I am admittedly still basking in the experiences of the concert by the Tennessee Mens Chorale at First Baptist Church Livingston last Friday night.  I started just to send a specific word of thanks to TMC singers and let it be a personal word of gratitude and thanksgiving for shared ministry.  I am still planning to do that, but the more I have prayed and reflected regarding the experience and particularly the connection of music and spiritual expression, the more I have sensed a need to share words with my enewsletter and blog lists about that application of the other night’s worship time.  If you are not a chorale singer, please read on anyway as I believe there is application for all church musicians, and church music leaders in particular.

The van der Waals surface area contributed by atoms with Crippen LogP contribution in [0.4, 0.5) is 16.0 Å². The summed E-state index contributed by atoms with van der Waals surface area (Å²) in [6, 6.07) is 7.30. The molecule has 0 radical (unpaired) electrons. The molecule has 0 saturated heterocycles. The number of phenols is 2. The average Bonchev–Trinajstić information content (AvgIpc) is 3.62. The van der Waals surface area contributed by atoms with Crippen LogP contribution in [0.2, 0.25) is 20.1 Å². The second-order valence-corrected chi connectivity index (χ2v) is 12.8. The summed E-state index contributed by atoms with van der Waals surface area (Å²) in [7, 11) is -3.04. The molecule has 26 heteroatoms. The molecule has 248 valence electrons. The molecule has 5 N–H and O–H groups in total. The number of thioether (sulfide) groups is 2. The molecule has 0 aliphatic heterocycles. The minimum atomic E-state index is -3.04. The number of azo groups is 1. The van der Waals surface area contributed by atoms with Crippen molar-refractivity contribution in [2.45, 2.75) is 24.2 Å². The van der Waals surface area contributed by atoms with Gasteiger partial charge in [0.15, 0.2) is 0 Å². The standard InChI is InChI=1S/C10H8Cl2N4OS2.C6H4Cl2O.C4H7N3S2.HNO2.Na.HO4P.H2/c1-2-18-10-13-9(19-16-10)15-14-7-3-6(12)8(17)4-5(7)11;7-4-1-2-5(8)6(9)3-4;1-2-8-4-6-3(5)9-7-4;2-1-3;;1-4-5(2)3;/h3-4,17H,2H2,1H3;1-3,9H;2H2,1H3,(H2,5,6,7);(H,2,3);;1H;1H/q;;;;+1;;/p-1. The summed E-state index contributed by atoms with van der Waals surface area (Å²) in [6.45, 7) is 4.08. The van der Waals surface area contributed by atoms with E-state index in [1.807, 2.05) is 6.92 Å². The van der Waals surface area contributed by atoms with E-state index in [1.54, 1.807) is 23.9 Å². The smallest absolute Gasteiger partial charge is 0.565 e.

I am writing this to call music leaders to recognize some similar elements in your own church setting as I experience in leading the chorale.  Your choir members and other musicians may not drive from across the state, but they do come to rehearsal from busy lives of jobs, family, and community participation.  You bring your best preparation to rehearsals and make many decisions during the actual rehearsal time you have working with your ensembles and choirs.  Some things that you would like to address in rehearsal you will leave alone, believing the singers and musicians will correct them on their own when they sing in worship or presentation.  You trust that because you know them, and have history of experience together.  Some things you will need to attack in rehearsal, knowing the musicians can apply your correction to other places in the music.  I hope you get to the point of analyzing text, phrasing, and bringing musical interpretation to bear on lyrical expression of faith and worship.  I fear the musical technician and/or performer in us may leave those portions of musical preparation to last, not believing we have sufficient time to deal with those things, opting to hammer pitches and rhythms.  A long time ago I adopted a philosophy that capturing the mood and meaning of the lyric will shape the musical expression and itself correct some woes that are otherwise overlooked simply because singers have not connected to the heart of the message they are singing.  Thus in a musical expression from Russian Orthodox Liturgy like Tchesnokov’s “Salvation Is Created” we can call upon singers to consider the miracle and mystery that the very notion of salvation was born in the heart of God.  The depth of such mystery combined with images of a Russian cathedral’s spacious setting that seeks to spatially and acoustically convey the same awe, seems to help singers heighten vowel sounds and sing a richer “Alleluia!”  Granted, simply saying, “sing taller vowels” may accomplish similar results, but I think it risks belittling the singer to just sing technically efficient, rather than appealing to the soul and spirit of the artist in them.  At some points it takes both, but drawing attention to deep truth gives opportunity for spiritual connection almost too deep for words.